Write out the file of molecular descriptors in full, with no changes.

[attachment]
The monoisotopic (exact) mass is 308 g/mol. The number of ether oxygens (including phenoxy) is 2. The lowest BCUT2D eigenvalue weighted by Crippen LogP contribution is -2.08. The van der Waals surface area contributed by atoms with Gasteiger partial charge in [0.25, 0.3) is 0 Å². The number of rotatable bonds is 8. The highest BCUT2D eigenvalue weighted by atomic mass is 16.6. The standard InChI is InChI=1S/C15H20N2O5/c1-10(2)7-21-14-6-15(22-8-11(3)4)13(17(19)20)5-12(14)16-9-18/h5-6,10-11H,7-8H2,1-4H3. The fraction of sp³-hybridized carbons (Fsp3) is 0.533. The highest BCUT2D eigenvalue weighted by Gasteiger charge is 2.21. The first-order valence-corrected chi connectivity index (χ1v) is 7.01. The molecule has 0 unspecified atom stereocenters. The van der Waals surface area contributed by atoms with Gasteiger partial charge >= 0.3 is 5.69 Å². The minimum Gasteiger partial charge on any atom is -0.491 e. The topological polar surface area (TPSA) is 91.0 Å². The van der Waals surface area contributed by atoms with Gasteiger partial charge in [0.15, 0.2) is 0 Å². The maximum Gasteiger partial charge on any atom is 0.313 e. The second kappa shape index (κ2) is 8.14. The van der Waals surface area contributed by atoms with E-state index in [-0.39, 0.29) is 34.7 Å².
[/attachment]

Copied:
The monoisotopic (exact) mass is 308 g/mol. The number of ether oxygens (including phenoxy) is 2. The lowest BCUT2D eigenvalue weighted by Crippen LogP contribution is -2.08. The van der Waals surface area contributed by atoms with Gasteiger partial charge in [0.25, 0.3) is 0 Å². The number of rotatable bonds is 8. The highest BCUT2D eigenvalue weighted by atomic mass is 16.6. The standard InChI is InChI=1S/C15H20N2O5/c1-10(2)7-21-14-6-15(22-8-11(3)4)13(17(19)20)5-12(14)16-9-18/h5-6,10-11H,7-8H2,1-4H3. The fraction of sp³-hybridized carbons (Fsp3) is 0.533. The highest BCUT2D eigenvalue weighted by Gasteiger charge is 2.21. The first-order valence-corrected chi connectivity index (χ1v) is 7.01. The molecule has 0 unspecified atom stereocenters. The van der Waals surface area contributed by atoms with Gasteiger partial charge >= 0.3 is 5.69 Å². The minimum Gasteiger partial charge on any atom is -0.491 e. The topological polar surface area (TPSA) is 91.0 Å². The van der Waals surface area contributed by atoms with Gasteiger partial charge in [0.15, 0.2) is 0 Å². The maximum Gasteiger partial charge on any atom is 0.313 e. The second kappa shape index (κ2) is 8.14. The van der Waals surface area contributed by atoms with E-state index in [-0.39, 0.29) is 34.7 Å².